Summer Sunday Flashback Nine: Kath Bloom
(Another one from the early and late stream-and-read site Paper Thin Walls, published in June or early July 2008. The Myspace link still works!)
Kath Bloom “Terror”
from Terror (Chapter)
folk/folk-rock // Out Now
Long before blogs, Kath Bloom was one of those diligently observant folkie singer-songwriters, usually female, who roamed town to town, moment to moment, and sought to bring us the news, of inner and outer events, in a coherent yet-non-reductive way. Her first recordings were with avant-moodist guitarist Loren MazzaCane Conners, in the mid-70s, and four of their albums will soon be re-released by Chapter Records, as two-disc sets with bonus tracks. (You can also experience her vulnerable yet commanding “Come Here,” on the soundtrack of Richard Linklater’s Before Sunrise; and http://www.myspace.com/kathbloomchapter provides a heady overview of Bloom’s tunes.)
Terror carefully excises from recent pages in her diary. Her voice has been described as “quavering,” but it’s more the sound of continually re-gaining balance. A sound (and writing style) that can startle the listener, as in Bloom’s characteristic development of “Something To Tell You,” which she begins by asking, “One more time before you go, I want you to give it give it, give it real slow, and we’ll see how far this love go.” Forthright, but melancholy, nice—then she takes it further, “When you’re walking home later, down the street, and a pair of lonely, ey-y-y-y-es, you chance to meet—I want you to give it! Give it! Give it real slow, and we’ll see how far this love can go.” The verse starts out almost on tiptoe, then fear shivers down to where she pounces, rolls “you” and herself and all lonely eyes toward something else. It’s her way of life, of caution and impulse, of preparation and travel. (To avoid cliches, let’s not call this song an anthem, but it’s very inspiring.)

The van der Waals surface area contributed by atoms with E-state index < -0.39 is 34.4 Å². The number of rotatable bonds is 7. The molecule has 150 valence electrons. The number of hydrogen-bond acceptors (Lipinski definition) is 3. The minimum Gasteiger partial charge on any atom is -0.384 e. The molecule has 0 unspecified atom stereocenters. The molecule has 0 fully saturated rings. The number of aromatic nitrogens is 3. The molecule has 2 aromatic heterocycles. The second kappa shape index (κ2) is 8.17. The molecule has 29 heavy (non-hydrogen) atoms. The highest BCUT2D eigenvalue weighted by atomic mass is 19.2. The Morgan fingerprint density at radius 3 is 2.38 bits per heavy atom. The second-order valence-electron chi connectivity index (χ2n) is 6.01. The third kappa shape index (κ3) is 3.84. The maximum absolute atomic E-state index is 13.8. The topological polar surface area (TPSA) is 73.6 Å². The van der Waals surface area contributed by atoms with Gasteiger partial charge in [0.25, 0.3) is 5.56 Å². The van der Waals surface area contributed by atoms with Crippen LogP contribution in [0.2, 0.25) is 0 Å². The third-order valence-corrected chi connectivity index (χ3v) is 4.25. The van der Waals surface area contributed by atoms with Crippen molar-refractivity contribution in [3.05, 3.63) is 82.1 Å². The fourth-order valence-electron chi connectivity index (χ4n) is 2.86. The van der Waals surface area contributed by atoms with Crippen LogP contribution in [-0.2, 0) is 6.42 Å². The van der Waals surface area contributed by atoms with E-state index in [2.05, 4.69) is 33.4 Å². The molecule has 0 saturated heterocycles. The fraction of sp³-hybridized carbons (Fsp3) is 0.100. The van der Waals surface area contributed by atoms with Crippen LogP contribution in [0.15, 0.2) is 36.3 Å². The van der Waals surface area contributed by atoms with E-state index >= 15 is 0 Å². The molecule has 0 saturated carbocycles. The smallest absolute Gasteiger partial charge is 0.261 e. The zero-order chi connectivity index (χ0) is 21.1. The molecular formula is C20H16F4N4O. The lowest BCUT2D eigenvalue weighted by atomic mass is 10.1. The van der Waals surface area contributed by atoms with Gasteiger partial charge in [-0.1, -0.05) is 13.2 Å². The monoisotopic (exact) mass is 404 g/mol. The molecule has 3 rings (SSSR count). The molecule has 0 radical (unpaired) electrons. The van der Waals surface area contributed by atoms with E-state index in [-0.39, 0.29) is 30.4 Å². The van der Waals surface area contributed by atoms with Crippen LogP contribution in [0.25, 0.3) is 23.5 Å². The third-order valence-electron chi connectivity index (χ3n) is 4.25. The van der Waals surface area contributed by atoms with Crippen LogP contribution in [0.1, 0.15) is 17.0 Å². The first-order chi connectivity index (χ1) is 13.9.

The approach of “Terror” is somewhat less typical, but it does wake up walking: “Further on the dawn is breaking. I can’t believe how much this life is taking from me.” Yet she’s already entering, witnessing, enduring, picturing a shared fragment of a dream: “Then we hear the rabbit scream, life is given, terror is in the air, and I can’t find you anywhere…honey child it all comes down to this, sadness works the bliss, madness works the joy…heading for the next disaster, could we go a little faster…take my hand come on let’s brave it, open that door, I can’t stay anymore.” You can imagine what a maelstrom of over-performance and/or over-production this could entail, but it’s closer to the opposite, coming down to strumming, toe-tapping, timekeeping, while spotting old and new losses and possibilities, on the map that’s still shaking, still unfolding, “through the woods down to the pond, there was a path here now it’s gone.”
Kath Bloom on “Terror”__________________________________________________
Did it seem to emerge all at once?
A few elements of the song showed them over a month or so. I record stream of conscience (sic) on a tape deck sometimes, or I hum while I am moving, cleaning, thinking. And at some point, it must have taken on a life of its own and spilled out. I cried with that one coming out, because it was always about Jack. Jack is my 17-year-old son, diagnosed with schizophrenia finally this month, after 14 months of hospitalizations and occurrences. I probably nit-picked about a few lyrics or something afterwards, but not much. And crying isn’t always a sadness, it usually is a release as the song is born.
Were the results different than expected when you began writing and recording?
I think it came out pretty raw. There are things I like and dislike about it.